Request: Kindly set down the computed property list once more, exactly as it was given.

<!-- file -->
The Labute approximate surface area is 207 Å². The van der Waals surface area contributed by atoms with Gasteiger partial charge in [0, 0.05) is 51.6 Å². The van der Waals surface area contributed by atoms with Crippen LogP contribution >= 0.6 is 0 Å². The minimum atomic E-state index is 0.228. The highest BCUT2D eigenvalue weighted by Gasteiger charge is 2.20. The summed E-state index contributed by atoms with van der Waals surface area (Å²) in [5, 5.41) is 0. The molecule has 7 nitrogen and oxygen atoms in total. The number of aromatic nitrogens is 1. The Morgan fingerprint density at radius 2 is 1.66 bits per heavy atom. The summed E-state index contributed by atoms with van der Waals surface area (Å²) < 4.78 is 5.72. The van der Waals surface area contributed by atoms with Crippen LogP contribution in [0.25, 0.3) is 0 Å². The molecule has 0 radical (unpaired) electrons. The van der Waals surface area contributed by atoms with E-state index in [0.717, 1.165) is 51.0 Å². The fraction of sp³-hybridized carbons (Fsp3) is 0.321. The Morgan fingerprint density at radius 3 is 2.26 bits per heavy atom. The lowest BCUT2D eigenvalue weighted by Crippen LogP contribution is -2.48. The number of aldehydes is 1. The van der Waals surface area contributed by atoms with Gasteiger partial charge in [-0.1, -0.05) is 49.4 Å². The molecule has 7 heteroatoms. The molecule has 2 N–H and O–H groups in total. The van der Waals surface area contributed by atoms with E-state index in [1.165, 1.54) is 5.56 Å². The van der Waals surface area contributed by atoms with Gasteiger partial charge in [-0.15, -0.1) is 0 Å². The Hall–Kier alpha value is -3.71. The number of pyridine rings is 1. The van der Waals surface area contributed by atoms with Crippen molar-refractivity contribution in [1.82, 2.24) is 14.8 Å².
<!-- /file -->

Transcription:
The Labute approximate surface area is 207 Å². The van der Waals surface area contributed by atoms with Gasteiger partial charge in [0, 0.05) is 51.6 Å². The van der Waals surface area contributed by atoms with Crippen LogP contribution >= 0.6 is 0 Å². The minimum atomic E-state index is 0.228. The highest BCUT2D eigenvalue weighted by Gasteiger charge is 2.20. The summed E-state index contributed by atoms with van der Waals surface area (Å²) in [5, 5.41) is 0. The molecule has 7 nitrogen and oxygen atoms in total. The number of aromatic nitrogens is 1. The Morgan fingerprint density at radius 2 is 1.66 bits per heavy atom. The summed E-state index contributed by atoms with van der Waals surface area (Å²) < 4.78 is 5.72. The van der Waals surface area contributed by atoms with Crippen LogP contribution in [0.25, 0.3) is 0 Å². The molecule has 0 radical (unpaired) electrons. The van der Waals surface area contributed by atoms with E-state index in [0.717, 1.165) is 51.0 Å². The fraction of sp³-hybridized carbons (Fsp3) is 0.321. The Morgan fingerprint density at radius 3 is 2.26 bits per heavy atom. The lowest BCUT2D eigenvalue weighted by Crippen LogP contribution is -2.48. The number of aldehydes is 1. The van der Waals surface area contributed by atoms with Gasteiger partial charge in [-0.1, -0.05) is 49.4 Å². The molecule has 7 heteroatoms. The molecule has 2 N–H and O–H groups in total. The van der Waals surface area contributed by atoms with E-state index in [1.165, 1.54) is 5.56 Å². The van der Waals surface area contributed by atoms with Gasteiger partial charge in [-0.15, -0.1) is 0 Å². The Hall–Kier alpha value is -3.71. The number of pyridine rings is 1. The van der Waals surface area contributed by atoms with Crippen molar-refractivity contribution in [1.82, 2.24) is 14.8 Å².